Literacy Center Hosts ‘Friend-Raising’ Party to Mark 25 Years
By Amanda Hudson, News Editor
October 25, 2018
AURORA—On Oct. 14, the Dominican Literacy Center held what its founder, Dominican Sister Kathleen Ryan, called a “friend-raiser” party in celebration of its 25th anniversary.
 
The event was held on the grounds of St. Therese of Jesus Parish, here, where the center is located. Scheduled highlights included a reunion of graduates and volunteer tutors, refreshments, fun geared to children,  and performances by a local choir and dance groups. 
 
Aurora Alderman Juani  Garza “gave a heartwarming speech in Spanish and English about how important it is to learn to read, write and speak English,” Sister Kathleen said.
 
Congressman William Foster (IL-11th) also attended, bringing a certificate of official recognition for the center that will be entered into the U.S. Congressional record. 
 
“It was thrilling to see so many people of different ethnic backgrounds, financial levels, age, etc., find such joy in just being together,” Sister Kathleen said.
 
The day was just one event this year to raise awareness of the center. Another anniversary event was a recent display in the Aurora Public Library. Traveling displays to other libraries are in the works. 
 
Plans include inviting everyone connected to the Dominican Literacy Center to walk together behind a banner, in the city’s Memorial Day parade next year.  
 
In 1993, Sister Kathleen, a long time education administrator from Chicago, was substitute teaching at St. Peter School in Aurora when she saw a television program segment about two nuns who were helping adults learn to read.
 
Her first thought was to return to Chicago to set up a program, but Aurora-area pastors and social workers pointed to the great need for English as a Second Language classes in Aurora.
 
The first classes were held in the basement of St. Nicholas Church in September 1993. 
 
“That first year we had 18 students and a waiting list,” Sister Kathleen says. 
 
“Even the first year, volunteers came forward,” she adds.  Kathy Snow was the first of what has grown to about 200 volunteers today.
 
In 1994, Sister Kathleen heard that the community of School Sisters of St. Francis at St. Therese of Jesus Parish had decided it was time to retire as a group to their motherhouse. 
 
She inquired at the parish about the newly-empty convent and received a warm welcome. 
 
“We moved in and started changing the building into the literacy center,” she says.
 
The ministry has grown steadily. Sister Kathleen estimates that the center has helped more than 2,000 women to learn English. That, she says, means there are more than 2,000 families who have benefited by having a mother or other female relative who now can speak, read and write English.
 
Students can stay in the program for up to three years. 
 
“Then they have to graduate,” Sister Kathleen says. “I think we’re probably the only place where (many) people don’t want to graduate.”
 
To explain why, she says, “We are a learning community (and) teaching reading, writing and speaking English is the main focus. But tutors and students get to know each other.”
 
The relationships within the 15 groups of students and tutors each year sometimes become friendships. 
 
“Some tutors keep in touch with past students,” Sister Kathleen says. “Many of them keep in good contact.”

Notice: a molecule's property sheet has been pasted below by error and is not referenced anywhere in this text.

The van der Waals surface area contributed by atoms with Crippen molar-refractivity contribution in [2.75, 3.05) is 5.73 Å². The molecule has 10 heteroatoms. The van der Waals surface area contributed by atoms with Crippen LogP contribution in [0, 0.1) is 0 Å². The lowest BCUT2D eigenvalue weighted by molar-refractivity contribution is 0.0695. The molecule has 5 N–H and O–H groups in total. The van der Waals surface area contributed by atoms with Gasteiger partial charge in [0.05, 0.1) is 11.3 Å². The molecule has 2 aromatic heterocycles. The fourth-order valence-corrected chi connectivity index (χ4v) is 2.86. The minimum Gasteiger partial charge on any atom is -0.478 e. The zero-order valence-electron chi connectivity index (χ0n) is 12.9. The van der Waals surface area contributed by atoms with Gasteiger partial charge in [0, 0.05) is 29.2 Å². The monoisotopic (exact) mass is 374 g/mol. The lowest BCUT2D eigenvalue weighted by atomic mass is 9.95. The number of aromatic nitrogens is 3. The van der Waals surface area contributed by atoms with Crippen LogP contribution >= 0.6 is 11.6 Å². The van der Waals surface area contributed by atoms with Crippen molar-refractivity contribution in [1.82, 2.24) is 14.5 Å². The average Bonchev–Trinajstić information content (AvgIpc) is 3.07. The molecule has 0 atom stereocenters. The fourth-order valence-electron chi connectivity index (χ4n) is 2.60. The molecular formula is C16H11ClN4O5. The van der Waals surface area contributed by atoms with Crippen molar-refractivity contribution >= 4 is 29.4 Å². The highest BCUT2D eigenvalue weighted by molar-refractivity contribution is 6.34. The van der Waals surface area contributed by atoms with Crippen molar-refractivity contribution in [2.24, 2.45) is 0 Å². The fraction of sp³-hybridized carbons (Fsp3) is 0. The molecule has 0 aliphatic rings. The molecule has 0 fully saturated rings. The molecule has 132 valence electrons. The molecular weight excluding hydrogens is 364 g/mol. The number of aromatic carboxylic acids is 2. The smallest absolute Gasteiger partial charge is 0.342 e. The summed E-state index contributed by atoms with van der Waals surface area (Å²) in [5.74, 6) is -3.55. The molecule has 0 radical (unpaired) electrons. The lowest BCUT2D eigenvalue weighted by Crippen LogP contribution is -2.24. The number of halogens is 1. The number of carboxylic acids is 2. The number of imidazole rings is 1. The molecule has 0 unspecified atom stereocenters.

Additionally, the center’s conversation classes bring students together and serve as a “way for current and past students to get to know each other,” she says. 
 
“We think we’re doing our part to eliminate racism just by having women who otherwise wouldn’t know each other to now see each other (and) share advice,” she adds.
 
The Dominican Literacy Center helps its students to live in their second culture as well as learn their second language. 
 
Sister Kathleen says, giving the example of a student who came in and told her tutor, “I’m going on a field trip with my child’s class. I looked up ‘field’ in the dictionary ... so what am I doing? What should I plan for?” 
 
That kind of misunderstanding of a cultural norm is not unusual, she says, and many of those kinds of situations are such that most people wouldn’t realize the language used could be confusing.
 
It is little wonder that “there has not been a moment without a waiting list” at the DLC, Sister Kathleen says. 
 
She said she hopes the 25th anniversary will be an occasion to recruit more volunteers to help whittle down the around 80-person waiting list. 
 
The women on that list may have to wait up to three years, Sister Kathleen says. “We are the only (area) agency that does individual tutoring. All our tutoring is one-on-one.”
 
The agency website notes that 42 percent of the people of Aurora are immigrants from other countries and speak a non-English language as their first language. Around 20 percent of Illinois residents (2.6 million people) could benefit from English language instruction.
 
To help meet another common need since its beginning, the DLC holds citizenship classes at St. Mary Parish in Aurora. Four classes of men and women — two in the mornings and two in the evenings — meet for large group classes. 
 
Twelve volunteers, men and women, teach and also provide one-on-one practice sessions as each student nears their citizenship appointments.
 
Sister Kathleen estimates that “well over 1,500 people (in these classes) have become new citizens.”
 
The Dominican Literacy Center is a ministry that Sister Kathleen says she “kind of stumbled into.”
 
“It’s really fun,” she says. “We just keep working and paddling along.
 
“It’s the little program that could.”
 
Info: To learn about attending or voluntering at the Domincan Literacy Center, visit https://dominicanliteracycenter.org/